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Three specific examples from the movie adaption of The Two Towers come to mind.

  1. When Aragorn, Legolas and Gimli chase the Uruk-hai to rescue Merry and Pippin, Gimli is constantly out of breath and falling behind the others.

  2. At the battle of Helm's Deep, Aragorn has to toss Gimli onto the walkway because he can't jump far enough.

  3. When talking to Eowyn about dwarf women, Gimli loses control of his horse and simply falls off.

These scenes have always made me cringe and just feel out-of-place to me somehow.

How are Gimli's athletic abilities portrayed in the books? Are there similar scenes to the ones above, or is he shown as more of an equal to Aragorn and Legolas?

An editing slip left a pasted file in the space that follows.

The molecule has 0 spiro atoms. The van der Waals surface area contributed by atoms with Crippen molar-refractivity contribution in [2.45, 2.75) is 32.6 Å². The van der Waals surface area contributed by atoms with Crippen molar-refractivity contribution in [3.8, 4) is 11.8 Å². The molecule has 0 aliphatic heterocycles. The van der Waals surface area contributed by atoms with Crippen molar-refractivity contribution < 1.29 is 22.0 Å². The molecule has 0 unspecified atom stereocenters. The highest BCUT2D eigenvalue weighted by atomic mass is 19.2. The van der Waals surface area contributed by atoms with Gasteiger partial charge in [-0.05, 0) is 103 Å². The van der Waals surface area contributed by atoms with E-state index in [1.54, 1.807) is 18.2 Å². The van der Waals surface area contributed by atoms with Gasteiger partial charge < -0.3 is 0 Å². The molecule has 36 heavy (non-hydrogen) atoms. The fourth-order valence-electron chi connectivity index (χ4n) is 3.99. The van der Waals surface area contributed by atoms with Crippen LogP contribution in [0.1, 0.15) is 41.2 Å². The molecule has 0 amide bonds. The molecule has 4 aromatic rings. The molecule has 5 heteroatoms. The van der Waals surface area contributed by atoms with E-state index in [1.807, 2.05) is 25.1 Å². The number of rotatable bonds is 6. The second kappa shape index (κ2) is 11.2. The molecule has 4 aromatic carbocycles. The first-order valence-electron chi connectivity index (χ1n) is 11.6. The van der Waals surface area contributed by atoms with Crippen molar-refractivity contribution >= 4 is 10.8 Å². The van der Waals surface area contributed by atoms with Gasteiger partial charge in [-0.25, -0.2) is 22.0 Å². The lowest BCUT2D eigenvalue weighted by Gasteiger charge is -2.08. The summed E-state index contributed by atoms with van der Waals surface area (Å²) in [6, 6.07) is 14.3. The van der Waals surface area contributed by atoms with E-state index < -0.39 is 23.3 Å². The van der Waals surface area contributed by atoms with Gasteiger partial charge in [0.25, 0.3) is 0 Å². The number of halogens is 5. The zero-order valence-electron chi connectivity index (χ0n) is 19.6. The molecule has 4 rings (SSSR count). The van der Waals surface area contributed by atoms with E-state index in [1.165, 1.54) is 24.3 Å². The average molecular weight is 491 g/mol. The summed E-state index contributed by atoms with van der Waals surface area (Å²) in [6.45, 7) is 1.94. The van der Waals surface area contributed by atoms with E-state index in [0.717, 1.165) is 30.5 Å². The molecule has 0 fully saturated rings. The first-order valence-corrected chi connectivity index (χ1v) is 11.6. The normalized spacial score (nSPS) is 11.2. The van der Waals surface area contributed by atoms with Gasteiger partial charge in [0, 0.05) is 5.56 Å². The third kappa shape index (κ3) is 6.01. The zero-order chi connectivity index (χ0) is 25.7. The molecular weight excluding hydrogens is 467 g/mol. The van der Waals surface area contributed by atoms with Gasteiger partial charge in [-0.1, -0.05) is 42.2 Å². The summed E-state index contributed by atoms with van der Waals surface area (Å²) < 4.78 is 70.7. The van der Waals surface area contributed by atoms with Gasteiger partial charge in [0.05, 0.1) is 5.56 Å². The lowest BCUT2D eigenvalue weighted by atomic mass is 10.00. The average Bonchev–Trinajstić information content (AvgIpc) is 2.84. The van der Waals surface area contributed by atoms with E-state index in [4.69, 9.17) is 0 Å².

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    Those scenes are not in the book.
    – ibid
    Commented Apr 26 at 20:07
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    Remember the part in the film: Dwarves are deadly over short distances, we're natural sprinters, wasted on cross-country - to paraphrase. That also wasn't in the book. Commented Apr 26 at 20:13
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    Nice to hear from more who don't like those easy, vulgarizing jokes.
    – Joachim
    Commented Apr 26 at 22:47
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    Please, OP, read the book. At the time the movie was made, dwarf-tossing (using actual people) was a game played in some Australian bars. I think it has been banned. The movie has many stupid jokes and many of the characters, not only Gimli, are portrayed poorly for the sake of bad comedy or fake drama.
    – Wastrel
    Commented Apr 27 at 13:54
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    I cope with those parts by telling myself that Gimli is intentionally playing the buffoon as a way of bolstering his companions' morale. Probably not how it was intended, but it makes them slightly less irritating.
    – G_B
    Commented Apr 28 at 16:01

1 Answer 1